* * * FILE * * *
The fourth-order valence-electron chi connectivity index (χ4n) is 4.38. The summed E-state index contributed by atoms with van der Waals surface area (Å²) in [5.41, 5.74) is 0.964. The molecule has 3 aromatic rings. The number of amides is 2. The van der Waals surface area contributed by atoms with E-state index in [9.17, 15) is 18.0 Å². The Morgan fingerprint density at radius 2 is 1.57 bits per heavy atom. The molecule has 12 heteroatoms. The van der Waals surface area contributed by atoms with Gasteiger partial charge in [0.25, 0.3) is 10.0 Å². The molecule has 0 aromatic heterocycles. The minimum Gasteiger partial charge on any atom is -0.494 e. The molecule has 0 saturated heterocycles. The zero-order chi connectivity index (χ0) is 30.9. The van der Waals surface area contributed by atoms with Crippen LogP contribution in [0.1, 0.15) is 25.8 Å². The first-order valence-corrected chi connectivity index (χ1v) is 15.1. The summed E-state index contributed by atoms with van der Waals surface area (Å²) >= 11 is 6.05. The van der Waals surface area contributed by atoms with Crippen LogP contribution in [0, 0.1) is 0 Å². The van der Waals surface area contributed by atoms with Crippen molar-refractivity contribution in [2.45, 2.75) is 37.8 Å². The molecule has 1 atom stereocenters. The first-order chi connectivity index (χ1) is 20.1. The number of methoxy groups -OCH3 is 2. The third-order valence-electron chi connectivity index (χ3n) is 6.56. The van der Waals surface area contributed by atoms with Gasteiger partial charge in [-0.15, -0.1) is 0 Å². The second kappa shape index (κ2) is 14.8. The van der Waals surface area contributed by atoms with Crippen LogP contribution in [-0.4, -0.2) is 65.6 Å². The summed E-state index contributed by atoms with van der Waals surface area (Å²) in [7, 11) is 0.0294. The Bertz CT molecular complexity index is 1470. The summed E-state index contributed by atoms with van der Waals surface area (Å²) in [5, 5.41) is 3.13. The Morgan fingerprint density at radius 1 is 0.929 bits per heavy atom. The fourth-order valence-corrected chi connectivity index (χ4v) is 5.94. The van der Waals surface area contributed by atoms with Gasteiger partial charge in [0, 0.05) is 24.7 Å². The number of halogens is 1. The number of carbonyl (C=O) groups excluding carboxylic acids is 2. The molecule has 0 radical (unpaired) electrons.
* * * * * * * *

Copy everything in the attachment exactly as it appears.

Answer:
The fourth-order valence-electron chi connectivity index (χ4n) is 4.38. The summed E-state index contributed by atoms with van der Waals surface area (Å²) in [5.41, 5.74) is 0.964. The molecule has 3 aromatic rings. The number of amides is 2. The van der Waals surface area contributed by atoms with E-state index in [9.17, 15) is 18.0 Å². The Morgan fingerprint density at radius 2 is 1.57 bits per heavy atom. The molecule has 12 heteroatoms. The van der Waals surface area contributed by atoms with Gasteiger partial charge in [0.25, 0.3) is 10.0 Å². The molecule has 0 aromatic heterocycles. The minimum Gasteiger partial charge on any atom is -0.494 e. The molecule has 0 saturated heterocycles. The zero-order chi connectivity index (χ0) is 30.9. The van der Waals surface area contributed by atoms with Crippen LogP contribution in [0.1, 0.15) is 25.8 Å². The first-order valence-corrected chi connectivity index (χ1v) is 15.1. The summed E-state index contributed by atoms with van der Waals surface area (Å²) >= 11 is 6.05. The van der Waals surface area contributed by atoms with Crippen LogP contribution in [0, 0.1) is 0 Å². The van der Waals surface area contributed by atoms with Crippen molar-refractivity contribution in [2.45, 2.75) is 37.8 Å². The molecule has 1 atom stereocenters. The first-order chi connectivity index (χ1) is 20.1. The number of methoxy groups -OCH3 is 2. The third-order valence-electron chi connectivity index (χ3n) is 6.56. The van der Waals surface area contributed by atoms with Gasteiger partial charge in [-0.15, -0.1) is 0 Å². The second kappa shape index (κ2) is 14.8. The van der Waals surface area contributed by atoms with Crippen LogP contribution in [-0.4, -0.2) is 65.6 Å². The summed E-state index contributed by atoms with van der Waals surface area (Å²) in [7, 11) is 0.0294. The Bertz CT molecular complexity index is 1470. The summed E-state index contributed by atoms with van der Waals surface area (Å²) in [5, 5.41) is 3.13. The Morgan fingerprint density at radius 1 is 0.929 bits per heavy atom. The fourth-order valence-corrected chi connectivity index (χ4v) is 5.94. The van der Waals surface area contributed by atoms with Gasteiger partial charge in [0, 0.05) is 24.7 Å². The number of halogens is 1. The number of carbonyl (C=O) groups excluding carboxylic acids is 2. The molecule has 0 radical (unpaired) electrons.